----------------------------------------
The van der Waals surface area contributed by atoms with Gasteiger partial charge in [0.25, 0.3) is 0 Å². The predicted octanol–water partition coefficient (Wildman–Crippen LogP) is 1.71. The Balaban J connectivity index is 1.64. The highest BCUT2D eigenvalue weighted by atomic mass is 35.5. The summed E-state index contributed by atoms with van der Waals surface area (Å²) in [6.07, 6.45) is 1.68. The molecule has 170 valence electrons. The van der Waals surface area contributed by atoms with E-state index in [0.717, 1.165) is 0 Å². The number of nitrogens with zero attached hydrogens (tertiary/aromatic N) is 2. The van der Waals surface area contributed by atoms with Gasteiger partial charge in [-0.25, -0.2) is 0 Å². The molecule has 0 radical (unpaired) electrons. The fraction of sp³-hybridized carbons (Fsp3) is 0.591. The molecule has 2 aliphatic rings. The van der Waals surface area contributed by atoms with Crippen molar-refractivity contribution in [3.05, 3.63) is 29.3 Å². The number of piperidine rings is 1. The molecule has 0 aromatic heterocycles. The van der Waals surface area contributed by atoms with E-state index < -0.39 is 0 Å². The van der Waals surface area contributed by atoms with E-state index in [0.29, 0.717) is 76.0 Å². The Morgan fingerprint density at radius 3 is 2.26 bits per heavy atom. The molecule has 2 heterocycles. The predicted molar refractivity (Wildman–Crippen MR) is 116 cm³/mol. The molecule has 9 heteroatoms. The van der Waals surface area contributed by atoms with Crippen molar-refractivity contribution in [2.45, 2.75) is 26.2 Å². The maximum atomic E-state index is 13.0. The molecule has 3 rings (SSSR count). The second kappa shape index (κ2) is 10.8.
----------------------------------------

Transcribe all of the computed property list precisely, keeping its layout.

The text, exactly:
The van der Waals surface area contributed by atoms with Gasteiger partial charge in [0.25, 0.3) is 0 Å². The predicted octanol–water partition coefficient (Wildman–Crippen LogP) is 1.71. The Balaban J connectivity index is 1.64. The highest BCUT2D eigenvalue weighted by atomic mass is 35.5. The summed E-state index contributed by atoms with van der Waals surface area (Å²) in [6.07, 6.45) is 1.68. The molecule has 170 valence electrons. The van der Waals surface area contributed by atoms with E-state index in [0.717, 1.165) is 0 Å². The number of nitrogens with zero attached hydrogens (tertiary/aromatic N) is 2. The van der Waals surface area contributed by atoms with Gasteiger partial charge in [-0.25, -0.2) is 0 Å². The molecule has 0 radical (unpaired) electrons. The fraction of sp³-hybridized carbons (Fsp3) is 0.591. The molecule has 2 aliphatic rings. The van der Waals surface area contributed by atoms with Crippen molar-refractivity contribution in [3.05, 3.63) is 29.3 Å². The number of piperidine rings is 1. The molecule has 0 aromatic heterocycles. The van der Waals surface area contributed by atoms with E-state index < -0.39 is 0 Å². The van der Waals surface area contributed by atoms with E-state index in [0.29, 0.717) is 76.0 Å². The Morgan fingerprint density at radius 3 is 2.26 bits per heavy atom. The molecule has 2 heterocycles. The predicted molar refractivity (Wildman–Crippen MR) is 116 cm³/mol. The molecule has 9 heteroatoms. The van der Waals surface area contributed by atoms with Crippen molar-refractivity contribution in [2.45, 2.75) is 26.2 Å². The maximum atomic E-state index is 13.0. The molecule has 3 rings (SSSR count). The second kappa shape index (κ2) is 10.8.